By: Heidi Reed & Sjoerd Willem Duiker
With the unseasonably warm weather we have had in the last several months, cover crops have been growing quickly. This is usually a good thing since we know that we get the most out of our cover crops when they're allowed to grow for as many days and as big as possible. More and more farmers are accomplishing this by planting green into living cover crops.
But, many counties have gotten about half as much precipitation as expected in an average year (Figure 1). Some rainfall is predicted in the next week, but it likely won't be enough to alleviate the preceding months of dryness. Despite a sharp drop in temperatures coming next week, which will slow cover crop growth, please keep an eye on your rain gauge and consider burning down cover crops early to lessen the risk of robbing moisture from your corn or soybeans.
Figure 1: 90 day mean precipitation and departure from average 1/11/2023 through 4/10/2023 Mid-Atlantic River Forecast Center, Accessed 4/11/2023.
Research from Penn State and other institutions shows that planting green significantly dries the top three inches in the soil profile compared to planting into cover crops killed a week or more pre-plant, because the growing cover crop transpires and draws water out of the root zone. A drier seedbed can be a great benefit in a wet spring but disastrous in a dry spring. Increased mulch cover after planting green conserves soil moisture in summer, but this benefit is outweighed by potential stand establishment issues (and related corn yield loss) caused by planting into overly-dry soil.
The beauty of planting green is that it's an adaptive management practice. Maybe you had plans to plant green when you seeded rye in the fall, but you can change those plans in response to the weather for the best possible outcome. On the other hand, if you have a field that sits wet, or you are lucky enough to get timely rain in the coming weeks, you can still plant green and benefit from moisture management, weed suppression, etc.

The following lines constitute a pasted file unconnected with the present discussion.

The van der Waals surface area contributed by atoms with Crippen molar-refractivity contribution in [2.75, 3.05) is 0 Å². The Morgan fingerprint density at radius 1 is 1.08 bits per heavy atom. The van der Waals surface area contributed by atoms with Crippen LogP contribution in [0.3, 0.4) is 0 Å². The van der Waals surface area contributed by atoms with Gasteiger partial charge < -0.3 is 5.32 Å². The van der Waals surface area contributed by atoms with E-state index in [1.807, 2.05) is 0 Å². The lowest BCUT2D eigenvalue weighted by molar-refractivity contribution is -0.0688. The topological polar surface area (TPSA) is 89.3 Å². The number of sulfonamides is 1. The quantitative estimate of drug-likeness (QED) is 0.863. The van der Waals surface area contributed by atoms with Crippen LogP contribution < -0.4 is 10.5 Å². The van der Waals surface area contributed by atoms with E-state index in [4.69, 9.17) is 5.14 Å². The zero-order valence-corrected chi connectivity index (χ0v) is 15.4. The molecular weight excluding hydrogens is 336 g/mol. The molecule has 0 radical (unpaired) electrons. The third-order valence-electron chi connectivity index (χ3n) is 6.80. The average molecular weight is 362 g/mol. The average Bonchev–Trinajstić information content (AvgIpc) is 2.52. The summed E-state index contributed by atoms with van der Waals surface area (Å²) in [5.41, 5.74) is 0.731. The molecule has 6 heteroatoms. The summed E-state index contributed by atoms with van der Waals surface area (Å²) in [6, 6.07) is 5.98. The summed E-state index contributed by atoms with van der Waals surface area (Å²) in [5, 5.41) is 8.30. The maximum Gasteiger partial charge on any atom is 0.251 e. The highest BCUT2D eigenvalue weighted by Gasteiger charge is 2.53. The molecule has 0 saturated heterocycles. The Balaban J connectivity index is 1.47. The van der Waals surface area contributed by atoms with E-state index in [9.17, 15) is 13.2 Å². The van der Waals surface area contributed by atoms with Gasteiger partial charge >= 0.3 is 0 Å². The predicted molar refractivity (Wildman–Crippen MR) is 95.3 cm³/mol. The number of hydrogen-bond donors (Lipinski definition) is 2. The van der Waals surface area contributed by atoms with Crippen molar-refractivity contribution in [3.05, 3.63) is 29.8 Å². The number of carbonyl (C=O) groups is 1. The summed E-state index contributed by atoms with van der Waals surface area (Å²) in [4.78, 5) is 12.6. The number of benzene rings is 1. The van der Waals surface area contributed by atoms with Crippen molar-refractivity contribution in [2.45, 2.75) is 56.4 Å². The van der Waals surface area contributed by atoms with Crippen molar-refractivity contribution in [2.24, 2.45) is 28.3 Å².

Your best options are always either planting into a dead, brown cover crop, or planting green - don't get stuck somewhere in between.
If you do decide to plant green this year, we have found the following to set farmers up for success:
- Soybeans are more adaptable to planting green than corn; get comfortable with soybeans first.
- Equipment must be well-maintained and calibrated
- Roll cover crops over 18 inches tall, especially if planting corn
- Use row cleaners to help warm soil in the furrow
- Planters work better for soybean establishment through thick cover than drills, due to better seed placement
- Check if you are planting deep enough; you must account for the cover crop thickness
- Put an extra 50 pounds per acre of N at corn planting to compensate for N-tie up by a cereal cover crop with the remainder of N needs applied at side-dress based on yield goals. PSNT and tissue sampling can help dial in N needs.
- Scout for early season pests and use IPM to manage pests.
- Minimize neonicotinoid seed treatments and "insurance" insecticide sprays that can kill predators of insect and slug pests, which are allies in pest control
- Consult with farmers in your area who have planted green successfully
Lastly, for more details on planting green, read our full research summary. And, to hear why some Pennsylvania farmers now plant green as their standard practice, watch this short video.
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